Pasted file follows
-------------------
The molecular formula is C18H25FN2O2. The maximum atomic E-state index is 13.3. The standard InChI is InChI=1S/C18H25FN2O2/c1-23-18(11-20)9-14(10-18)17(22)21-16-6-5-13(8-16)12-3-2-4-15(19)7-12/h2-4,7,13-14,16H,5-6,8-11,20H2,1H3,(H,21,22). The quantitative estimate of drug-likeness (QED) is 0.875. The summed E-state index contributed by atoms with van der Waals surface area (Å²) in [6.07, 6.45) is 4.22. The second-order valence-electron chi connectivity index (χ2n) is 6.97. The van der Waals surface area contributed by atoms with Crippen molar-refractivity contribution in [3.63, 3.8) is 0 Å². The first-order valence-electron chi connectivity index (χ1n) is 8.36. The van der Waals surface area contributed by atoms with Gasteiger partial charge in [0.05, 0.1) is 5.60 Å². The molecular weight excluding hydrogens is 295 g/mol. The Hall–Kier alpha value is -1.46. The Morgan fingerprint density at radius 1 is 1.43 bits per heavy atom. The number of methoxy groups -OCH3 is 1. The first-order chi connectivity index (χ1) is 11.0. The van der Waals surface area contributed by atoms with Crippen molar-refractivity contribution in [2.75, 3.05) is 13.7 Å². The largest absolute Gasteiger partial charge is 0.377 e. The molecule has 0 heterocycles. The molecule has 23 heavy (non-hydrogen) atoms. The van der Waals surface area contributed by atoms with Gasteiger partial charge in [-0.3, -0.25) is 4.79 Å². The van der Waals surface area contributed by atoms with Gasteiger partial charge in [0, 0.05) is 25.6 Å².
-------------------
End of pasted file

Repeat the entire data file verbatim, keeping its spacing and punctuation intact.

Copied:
The molecular formula is C18H25FN2O2. The maximum atomic E-state index is 13.3. The standard InChI is InChI=1S/C18H25FN2O2/c1-23-18(11-20)9-14(10-18)17(22)21-16-6-5-13(8-16)12-3-2-4-15(19)7-12/h2-4,7,13-14,16H,5-6,8-11,20H2,1H3,(H,21,22). The quantitative estimate of drug-likeness (QED) is 0.875. The summed E-state index contributed by atoms with van der Waals surface area (Å²) in [6.07, 6.45) is 4.22. The second-order valence-electron chi connectivity index (χ2n) is 6.97. The van der Waals surface area contributed by atoms with Crippen molar-refractivity contribution in [3.63, 3.8) is 0 Å². The first-order valence-electron chi connectivity index (χ1n) is 8.36. The van der Waals surface area contributed by atoms with Gasteiger partial charge in [0.05, 0.1) is 5.60 Å². The molecular weight excluding hydrogens is 295 g/mol. The Hall–Kier alpha value is -1.46. The Morgan fingerprint density at radius 1 is 1.43 bits per heavy atom. The number of methoxy groups -OCH3 is 1. The first-order chi connectivity index (χ1) is 11.0. The van der Waals surface area contributed by atoms with Crippen molar-refractivity contribution in [2.75, 3.05) is 13.7 Å². The largest absolute Gasteiger partial charge is 0.377 e. The molecule has 0 heterocycles. The molecule has 23 heavy (non-hydrogen) atoms. The van der Waals surface area contributed by atoms with Gasteiger partial charge in [-0.3, -0.25) is 4.79 Å². The van der Waals surface area contributed by atoms with Gasteiger partial charge in [0, 0.05) is 25.6 Å².